Based on the direct observation on the analyte-sensitive motion behavior of the MNMs, researchers developed a series of motor-based sensors. For instance, Kagan et al. proposed catalytic nanomotors for motion-based quantitative detection of silver ions that can increase the velocity of Au-Pt catalytic nanomotors . And enzyme-modified nanorods were reported to analyze the concentration of the enzyme substrate of glucose by measuring the apparent diffusion coefficient . Then, motion-based MNMs were used for water-quality testing by an enzyme-powered microfish . Biomimetic enzyme-free microfish was also reported to sense toxins of water by the attenuation of the motors’ locomotion [30, 31]. Similarly, Dong et al. used motion-based MNMs for pH sensing through velocity change due to variations in the surface tension and pH responsiveness of the gelatin material within the micromotors, respectively [32, 33]. And Patino et al. reported that urease-powered motors modified with fluorescence resonance energy transfer- (FRET-) labeled triplex DNA nanoswitch could sense environmental pH and monitor the intrinsic activity of the MNMs .Kong et al. employed the glucose oxidase enzyme and ferrocenemethanol shuttle system to detect the glucose in human serum based on the speed change of Mg/Pt Janus micromotors . Wang et al. utilized DNA hybridization assay together with catalytic nanomotors for gene detection (e.g., DNA, bacterial ribosomal RNA) [36, 37]. Furthermore, with the assistance of a smartphone, the Zika virus was reported to be detected by motion-based MNMs via immunological detection . However, the accuracy of the abovementioned MNM-based biochemical sensors is greatly influenced by many uncontrollable factors other than the target analyte that might also affect the velocity of the sensor motors.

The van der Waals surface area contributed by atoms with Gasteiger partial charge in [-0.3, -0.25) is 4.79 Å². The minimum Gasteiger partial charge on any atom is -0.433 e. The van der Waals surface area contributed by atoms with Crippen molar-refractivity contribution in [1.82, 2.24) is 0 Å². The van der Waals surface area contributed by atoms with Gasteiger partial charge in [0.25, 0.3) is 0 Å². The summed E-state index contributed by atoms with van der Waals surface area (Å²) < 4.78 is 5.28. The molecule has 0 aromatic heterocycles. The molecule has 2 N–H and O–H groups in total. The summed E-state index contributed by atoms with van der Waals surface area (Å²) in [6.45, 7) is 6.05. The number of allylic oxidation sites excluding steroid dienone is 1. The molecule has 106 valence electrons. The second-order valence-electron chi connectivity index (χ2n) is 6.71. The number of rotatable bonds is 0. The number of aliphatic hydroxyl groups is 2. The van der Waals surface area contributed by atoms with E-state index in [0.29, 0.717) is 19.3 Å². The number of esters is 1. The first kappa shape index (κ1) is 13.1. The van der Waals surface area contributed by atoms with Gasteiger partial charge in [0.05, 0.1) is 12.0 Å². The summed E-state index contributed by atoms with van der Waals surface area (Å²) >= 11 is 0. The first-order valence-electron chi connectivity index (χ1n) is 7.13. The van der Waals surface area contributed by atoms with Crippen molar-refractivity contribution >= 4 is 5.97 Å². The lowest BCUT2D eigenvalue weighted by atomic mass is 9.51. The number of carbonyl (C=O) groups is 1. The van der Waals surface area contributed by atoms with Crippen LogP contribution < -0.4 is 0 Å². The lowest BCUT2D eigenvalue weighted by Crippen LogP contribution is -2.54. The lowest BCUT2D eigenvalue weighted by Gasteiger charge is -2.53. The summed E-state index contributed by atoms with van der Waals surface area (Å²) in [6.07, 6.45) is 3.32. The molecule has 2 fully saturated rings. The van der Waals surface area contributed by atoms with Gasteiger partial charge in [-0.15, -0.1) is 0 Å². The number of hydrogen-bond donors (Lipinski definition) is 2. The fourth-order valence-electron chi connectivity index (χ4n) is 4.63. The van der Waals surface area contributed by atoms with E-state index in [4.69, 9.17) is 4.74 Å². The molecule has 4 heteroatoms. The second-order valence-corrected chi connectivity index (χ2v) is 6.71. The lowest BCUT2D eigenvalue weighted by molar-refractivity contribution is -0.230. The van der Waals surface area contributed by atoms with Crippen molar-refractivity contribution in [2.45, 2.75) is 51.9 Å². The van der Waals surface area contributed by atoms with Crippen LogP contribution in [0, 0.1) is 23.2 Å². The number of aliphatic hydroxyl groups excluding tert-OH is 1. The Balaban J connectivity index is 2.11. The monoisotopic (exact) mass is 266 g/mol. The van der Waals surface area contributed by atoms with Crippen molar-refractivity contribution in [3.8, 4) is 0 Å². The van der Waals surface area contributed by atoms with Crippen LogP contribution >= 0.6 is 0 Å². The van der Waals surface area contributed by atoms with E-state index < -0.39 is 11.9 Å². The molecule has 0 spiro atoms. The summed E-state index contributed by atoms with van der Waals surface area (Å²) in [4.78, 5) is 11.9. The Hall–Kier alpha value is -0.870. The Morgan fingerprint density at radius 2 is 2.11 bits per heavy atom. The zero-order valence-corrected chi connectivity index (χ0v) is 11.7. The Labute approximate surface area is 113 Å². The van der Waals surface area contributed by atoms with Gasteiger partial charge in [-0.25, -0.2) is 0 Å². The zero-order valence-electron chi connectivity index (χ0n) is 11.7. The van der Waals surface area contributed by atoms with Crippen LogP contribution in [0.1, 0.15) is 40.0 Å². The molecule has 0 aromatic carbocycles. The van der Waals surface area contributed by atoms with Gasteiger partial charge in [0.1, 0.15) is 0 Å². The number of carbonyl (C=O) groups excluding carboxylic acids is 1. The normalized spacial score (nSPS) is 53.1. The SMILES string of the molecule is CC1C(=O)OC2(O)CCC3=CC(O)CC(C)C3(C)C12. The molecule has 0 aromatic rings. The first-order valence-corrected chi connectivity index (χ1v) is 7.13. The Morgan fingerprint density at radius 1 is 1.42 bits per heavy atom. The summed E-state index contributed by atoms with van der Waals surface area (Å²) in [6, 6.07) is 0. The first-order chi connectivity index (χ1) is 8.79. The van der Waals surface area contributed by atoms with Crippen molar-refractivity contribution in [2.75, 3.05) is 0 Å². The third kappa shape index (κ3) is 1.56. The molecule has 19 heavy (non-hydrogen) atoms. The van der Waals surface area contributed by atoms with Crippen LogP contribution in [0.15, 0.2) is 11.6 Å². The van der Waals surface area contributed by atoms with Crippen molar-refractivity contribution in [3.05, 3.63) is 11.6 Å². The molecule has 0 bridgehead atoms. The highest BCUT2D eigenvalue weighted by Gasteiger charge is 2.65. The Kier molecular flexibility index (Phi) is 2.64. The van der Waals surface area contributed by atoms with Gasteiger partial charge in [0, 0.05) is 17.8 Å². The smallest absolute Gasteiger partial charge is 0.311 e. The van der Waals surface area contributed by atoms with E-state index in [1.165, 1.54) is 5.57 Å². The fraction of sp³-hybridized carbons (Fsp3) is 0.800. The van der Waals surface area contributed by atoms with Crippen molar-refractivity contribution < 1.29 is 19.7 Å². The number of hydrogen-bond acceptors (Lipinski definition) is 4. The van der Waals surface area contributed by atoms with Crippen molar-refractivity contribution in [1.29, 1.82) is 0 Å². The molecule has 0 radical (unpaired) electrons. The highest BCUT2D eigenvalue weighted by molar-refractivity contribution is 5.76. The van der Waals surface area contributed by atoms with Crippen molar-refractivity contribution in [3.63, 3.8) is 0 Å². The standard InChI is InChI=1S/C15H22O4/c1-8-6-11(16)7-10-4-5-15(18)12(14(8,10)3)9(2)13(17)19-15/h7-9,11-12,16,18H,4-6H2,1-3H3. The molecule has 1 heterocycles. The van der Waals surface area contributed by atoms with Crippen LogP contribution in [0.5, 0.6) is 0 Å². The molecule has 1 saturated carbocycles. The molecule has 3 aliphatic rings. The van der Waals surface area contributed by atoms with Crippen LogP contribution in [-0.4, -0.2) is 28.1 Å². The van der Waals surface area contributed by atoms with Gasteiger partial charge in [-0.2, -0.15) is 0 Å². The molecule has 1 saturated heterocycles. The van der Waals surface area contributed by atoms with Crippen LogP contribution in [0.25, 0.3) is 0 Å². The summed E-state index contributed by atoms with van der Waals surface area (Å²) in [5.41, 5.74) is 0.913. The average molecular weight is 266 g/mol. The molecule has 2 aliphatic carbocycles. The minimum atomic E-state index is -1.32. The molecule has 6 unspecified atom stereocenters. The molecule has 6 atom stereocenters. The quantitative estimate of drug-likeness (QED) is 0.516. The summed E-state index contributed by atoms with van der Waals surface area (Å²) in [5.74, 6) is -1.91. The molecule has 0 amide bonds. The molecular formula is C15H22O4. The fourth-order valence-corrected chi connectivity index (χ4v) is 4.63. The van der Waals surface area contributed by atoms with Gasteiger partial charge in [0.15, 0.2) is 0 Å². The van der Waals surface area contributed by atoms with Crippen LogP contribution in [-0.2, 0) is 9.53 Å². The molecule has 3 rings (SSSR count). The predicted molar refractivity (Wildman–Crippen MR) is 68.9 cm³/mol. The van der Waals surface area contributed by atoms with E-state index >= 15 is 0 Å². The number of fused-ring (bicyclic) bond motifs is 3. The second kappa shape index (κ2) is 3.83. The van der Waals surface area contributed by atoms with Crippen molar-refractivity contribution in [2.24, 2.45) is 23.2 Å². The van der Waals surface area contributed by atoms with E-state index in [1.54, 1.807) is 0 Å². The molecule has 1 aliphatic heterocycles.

Then, instead of monitoring the velocity of the motors to detect the analyte, the integration of a self-propulsion platform of MNMs and other sensing technologies opens up another direction for MNM-based biochemical sensing, where the motion behavior of the motors is utilized to assist the analyzing process. For instance, quite a few researchers modified fluorescence tags onto MNMs for fluorescence “OFF-ON” sensing. Esteban-Fernández de Ávila et al. integrated dye label with MNMs to sense miRNAs of a single cell in real time by “OFF-ON” fluorescence switching. Fluorescence was quenched for π−π interactions with the graphene-oxide surface and recovered after dye-labeled single-stranded DNA (ssDNA) binding with the target miRNA-21 . Subsequently, Zhang et al. integrated carbon nanodots with magnetic spores to detect toxins of Clostridium difficile by fluorescence quenching . In turn, kinds of MNM-based “ON-OFF” fluorescence detection were reported. Quantum dots decorated on MNMs selectively quenched fluorescence for targeted substance such as Hg+  and bacterial endotoxin [42, 43]. Reduced graphene oxide and fluorophore fluoresceinamine were applied on MNMs for mycotoxins in food  and sarin  by fluorescent quenching. However, the fluorescence sensors transmit the signal mainly by the two states of “ON” or “OFF,” which can only deliver limited information. Besides, most of previous reports could only detect a single analyte. For unknown analytes, other sensing techniques need to be explored to couple with MNMs for advanced biochemical sensing.